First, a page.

Coverage for Property Damage Liability
If you damage someone else’s vehicle or property while driving your car, you could be held financially responsible for the damages. When it comes to liability protection, having the right coverage is not only important, but it could even protect you against a lawsuit.
The property damage liability coverage on your insurance policy will take care of damages you cause up to the limits selected on your policy. Wisconsin requires that all drivers carry a minimum amount of property damage liability protection. Unfortunately, those limits are typically too low to fully protect the average driver against the financial fallout from an accident.
For example, if a driver crosses the median of a highway and hits a brand new luxury SUV head-on, the damages could total tens of thousands of dollars. With only the state minimum of $10,000 in property damage protection, the responsible driver could be forced to liquidate savings or make payments from future income to satisfy the liability.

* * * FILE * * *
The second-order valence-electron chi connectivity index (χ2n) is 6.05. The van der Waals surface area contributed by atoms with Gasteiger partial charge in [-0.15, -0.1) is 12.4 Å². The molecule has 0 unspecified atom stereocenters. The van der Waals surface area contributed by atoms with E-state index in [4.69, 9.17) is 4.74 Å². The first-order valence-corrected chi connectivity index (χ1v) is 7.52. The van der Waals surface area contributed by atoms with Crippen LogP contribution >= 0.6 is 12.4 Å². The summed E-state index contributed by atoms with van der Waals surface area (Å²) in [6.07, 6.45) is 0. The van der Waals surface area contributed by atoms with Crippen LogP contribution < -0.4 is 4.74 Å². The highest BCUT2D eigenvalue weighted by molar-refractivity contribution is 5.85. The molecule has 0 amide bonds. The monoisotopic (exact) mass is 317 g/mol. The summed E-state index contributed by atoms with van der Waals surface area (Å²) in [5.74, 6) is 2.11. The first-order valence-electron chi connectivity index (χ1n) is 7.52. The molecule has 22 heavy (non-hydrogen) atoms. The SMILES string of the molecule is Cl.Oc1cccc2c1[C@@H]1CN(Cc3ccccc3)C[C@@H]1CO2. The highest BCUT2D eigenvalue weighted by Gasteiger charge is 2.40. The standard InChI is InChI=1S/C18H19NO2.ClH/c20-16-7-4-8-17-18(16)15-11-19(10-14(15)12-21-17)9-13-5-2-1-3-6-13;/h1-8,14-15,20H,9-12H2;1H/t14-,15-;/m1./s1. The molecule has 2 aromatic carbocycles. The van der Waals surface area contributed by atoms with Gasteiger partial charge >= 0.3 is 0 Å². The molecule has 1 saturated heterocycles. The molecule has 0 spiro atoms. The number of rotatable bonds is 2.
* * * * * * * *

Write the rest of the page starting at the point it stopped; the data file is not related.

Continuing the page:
Compensation for Harm You Cause Others
Car accidents often cause injuries, which may require hospital stays, rehabilitation, and time off work. In Wisconsin, at-fault drivers are legally and financially responsible for the damages they cause in an accident – including injury-related expenses. In addition to medical expenses and lost wages, a victim can also pursue an at-fault driver for emotional distress compensation and other costs. A jury could also impose punitive damages if it determines the driver was texting behind the wheel, intoxicated, or in some other way negligent in causing the accident. Ultimately, it does not matter how the accident happened; all that matters is that it did and the at-fault driver is accountable. If that driver happens to be you some day, make sure you are prepared for the financial fallout.
Bodily injury liability insurance provides compensation to victims for injury-related expenses when you are liable for an accident. Though the coverage is mandatory in Wisconsin, the minimum coverage limits are too low to protect your income and assets against a large claim fully. If you are sued for $500,000, but only have $50,000 of bodily injury liability coverage, how will you pay for the remaining damages? Would you have to liquidate your savings and investments? Perhaps you would face wage garnishment in the years to come. How would those events derail your finances and plans for the future?
At Frydach Insurance, we recommend increasing your bodily injury liability limits far above the minimum required by law. For many Germantown area drivers, it could be the single step that prevents financial ruin after a major collision.
Split Limits vs. Combined Single Limit (CSL)